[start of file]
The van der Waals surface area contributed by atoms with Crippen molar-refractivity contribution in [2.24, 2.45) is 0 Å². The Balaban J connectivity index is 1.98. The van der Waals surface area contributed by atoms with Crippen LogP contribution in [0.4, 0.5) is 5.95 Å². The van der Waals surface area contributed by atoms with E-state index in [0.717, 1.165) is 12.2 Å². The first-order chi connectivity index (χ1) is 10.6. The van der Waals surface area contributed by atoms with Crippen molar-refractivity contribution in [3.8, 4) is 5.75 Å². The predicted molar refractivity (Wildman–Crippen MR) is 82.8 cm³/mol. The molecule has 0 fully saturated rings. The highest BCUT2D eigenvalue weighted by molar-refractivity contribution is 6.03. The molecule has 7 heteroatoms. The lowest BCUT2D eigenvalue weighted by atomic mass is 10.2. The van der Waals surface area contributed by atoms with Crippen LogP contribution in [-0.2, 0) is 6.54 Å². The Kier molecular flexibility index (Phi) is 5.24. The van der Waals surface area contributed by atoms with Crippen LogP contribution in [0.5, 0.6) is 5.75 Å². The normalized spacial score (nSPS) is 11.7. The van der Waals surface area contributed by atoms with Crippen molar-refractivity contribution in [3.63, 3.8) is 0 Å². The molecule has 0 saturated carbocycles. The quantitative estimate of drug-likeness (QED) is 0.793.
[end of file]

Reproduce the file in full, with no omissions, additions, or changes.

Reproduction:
The van der Waals surface area contributed by atoms with Crippen molar-refractivity contribution in [2.24, 2.45) is 0 Å². The Balaban J connectivity index is 1.98. The van der Waals surface area contributed by atoms with Crippen LogP contribution in [0.4, 0.5) is 5.95 Å². The van der Waals surface area contributed by atoms with E-state index in [0.717, 1.165) is 12.2 Å². The first-order chi connectivity index (χ1) is 10.6. The van der Waals surface area contributed by atoms with Crippen molar-refractivity contribution in [3.8, 4) is 5.75 Å². The predicted molar refractivity (Wildman–Crippen MR) is 82.8 cm³/mol. The molecule has 0 fully saturated rings. The highest BCUT2D eigenvalue weighted by molar-refractivity contribution is 6.03. The molecule has 7 heteroatoms. The lowest BCUT2D eigenvalue weighted by atomic mass is 10.2. The van der Waals surface area contributed by atoms with Crippen LogP contribution in [-0.2, 0) is 6.54 Å². The Kier molecular flexibility index (Phi) is 5.24. The van der Waals surface area contributed by atoms with Crippen LogP contribution in [0.5, 0.6) is 5.75 Å². The normalized spacial score (nSPS) is 11.7. The van der Waals surface area contributed by atoms with Crippen molar-refractivity contribution in [3.63, 3.8) is 0 Å². The molecule has 0 saturated carbocycles. The quantitative estimate of drug-likeness (QED) is 0.793.